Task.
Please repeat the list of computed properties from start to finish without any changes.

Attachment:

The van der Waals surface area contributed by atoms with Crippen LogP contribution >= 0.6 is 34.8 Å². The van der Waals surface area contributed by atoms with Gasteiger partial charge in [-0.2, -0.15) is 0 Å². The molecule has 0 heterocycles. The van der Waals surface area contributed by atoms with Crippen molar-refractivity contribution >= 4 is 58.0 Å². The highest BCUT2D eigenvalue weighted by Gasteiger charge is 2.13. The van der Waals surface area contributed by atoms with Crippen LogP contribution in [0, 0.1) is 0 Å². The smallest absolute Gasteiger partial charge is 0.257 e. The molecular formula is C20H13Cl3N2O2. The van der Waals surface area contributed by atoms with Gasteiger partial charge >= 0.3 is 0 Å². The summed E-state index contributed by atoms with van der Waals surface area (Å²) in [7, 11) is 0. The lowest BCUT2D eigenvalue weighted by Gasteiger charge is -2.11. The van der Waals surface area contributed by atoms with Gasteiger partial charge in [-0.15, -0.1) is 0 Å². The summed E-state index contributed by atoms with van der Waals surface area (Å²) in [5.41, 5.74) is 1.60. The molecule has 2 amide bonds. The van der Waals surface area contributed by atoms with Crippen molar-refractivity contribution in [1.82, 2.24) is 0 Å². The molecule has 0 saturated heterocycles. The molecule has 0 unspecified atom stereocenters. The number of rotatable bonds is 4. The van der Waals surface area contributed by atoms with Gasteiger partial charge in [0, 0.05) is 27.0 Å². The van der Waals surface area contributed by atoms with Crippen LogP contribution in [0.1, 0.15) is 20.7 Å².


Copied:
The van der Waals surface area contributed by atoms with Crippen LogP contribution >= 0.6 is 34.8 Å². The van der Waals surface area contributed by atoms with Gasteiger partial charge in [-0.2, -0.15) is 0 Å². The molecule has 0 heterocycles. The van der Waals surface area contributed by atoms with Crippen molar-refractivity contribution >= 4 is 58.0 Å². The highest BCUT2D eigenvalue weighted by Gasteiger charge is 2.13. The van der Waals surface area contributed by atoms with Crippen LogP contribution in [0, 0.1) is 0 Å². The smallest absolute Gasteiger partial charge is 0.257 e. The molecular formula is C20H13Cl3N2O2. The van der Waals surface area contributed by atoms with Gasteiger partial charge >= 0.3 is 0 Å². The summed E-state index contributed by atoms with van der Waals surface area (Å²) in [7, 11) is 0. The lowest BCUT2D eigenvalue weighted by Gasteiger charge is -2.11. The van der Waals surface area contributed by atoms with Gasteiger partial charge in [-0.15, -0.1) is 0 Å². The summed E-state index contributed by atoms with van der Waals surface area (Å²) in [5.41, 5.74) is 1.60. The molecule has 2 amide bonds. The van der Waals surface area contributed by atoms with Crippen molar-refractivity contribution in [1.82, 2.24) is 0 Å². The molecule has 0 saturated heterocycles. The molecule has 0 unspecified atom stereocenters. The number of rotatable bonds is 4. The van der Waals surface area contributed by atoms with Gasteiger partial charge in [0, 0.05) is 27.0 Å². The van der Waals surface area contributed by atoms with Crippen LogP contribution in [0.1, 0.15) is 20.7 Å².